In the accompanying table, the lower panel B reports on the performance ranks for the different population categories. The rank for each category is based on the poverty decline in that category with reference to the decline observed for the non-disadvantaged. For Gujarat the non-disadvantaged have a poverty decline of 15 percentage points between 1999/00 and 2011/12. For SC-STs, the poverty decline is 28 percentage points (ppt) for the same period. So, the excess poverty decline for SC-ST is 13 ppt, and this is the third-largest excess decline in the country for SC-STs. In the case of Muslims, Gujarat was the second-best performing state, with West Bengal as the state where Muslims had the largest relative decline. (However, the poverty level for Muslims in West Bengal in 2011/12 was more than twice the level observed in Gujarat and near identical to the national Muslim average of 25.5%).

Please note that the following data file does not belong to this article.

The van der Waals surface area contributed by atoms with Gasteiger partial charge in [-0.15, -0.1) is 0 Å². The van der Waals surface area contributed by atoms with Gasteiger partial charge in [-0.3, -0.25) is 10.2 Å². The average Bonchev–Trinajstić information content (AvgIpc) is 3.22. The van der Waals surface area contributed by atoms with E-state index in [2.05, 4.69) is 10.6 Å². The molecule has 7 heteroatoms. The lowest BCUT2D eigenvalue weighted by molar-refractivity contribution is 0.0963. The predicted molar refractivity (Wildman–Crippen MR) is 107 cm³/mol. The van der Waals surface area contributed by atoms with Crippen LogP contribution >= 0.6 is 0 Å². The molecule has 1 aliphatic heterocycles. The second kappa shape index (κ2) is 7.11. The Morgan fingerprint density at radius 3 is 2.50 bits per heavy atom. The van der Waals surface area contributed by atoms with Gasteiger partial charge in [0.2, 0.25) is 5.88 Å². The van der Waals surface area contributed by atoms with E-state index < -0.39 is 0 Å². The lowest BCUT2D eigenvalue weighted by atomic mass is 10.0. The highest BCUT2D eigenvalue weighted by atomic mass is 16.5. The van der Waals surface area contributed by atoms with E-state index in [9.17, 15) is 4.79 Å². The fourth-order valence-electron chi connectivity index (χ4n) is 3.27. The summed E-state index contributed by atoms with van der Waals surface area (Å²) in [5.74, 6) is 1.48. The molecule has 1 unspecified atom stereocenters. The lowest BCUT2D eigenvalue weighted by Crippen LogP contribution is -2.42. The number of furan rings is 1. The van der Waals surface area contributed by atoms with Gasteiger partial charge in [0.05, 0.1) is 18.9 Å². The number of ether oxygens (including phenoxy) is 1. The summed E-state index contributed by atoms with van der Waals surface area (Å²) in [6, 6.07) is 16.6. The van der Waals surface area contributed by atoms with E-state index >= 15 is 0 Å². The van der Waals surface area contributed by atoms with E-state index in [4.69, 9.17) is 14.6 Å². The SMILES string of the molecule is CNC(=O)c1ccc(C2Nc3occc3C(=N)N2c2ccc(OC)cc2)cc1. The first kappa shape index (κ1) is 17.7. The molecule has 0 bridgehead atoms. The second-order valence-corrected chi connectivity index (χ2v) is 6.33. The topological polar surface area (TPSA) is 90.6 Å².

Election 2014 should be about development, and about the aspirations and improvement in the lives of the bottom 40% of the population (the proportion of disadvantaged in the national population in 2011). If one looks jointly at poverty reduction and poverty levels, the preliminary conclusion has to be that the Gujarat “model” of development seems to have performed much better than most models on offer.

The author is chairman of Oxus Investments, and a senior advisor to Zyfin, a leading financial information company. Twitter: @surjitbhalla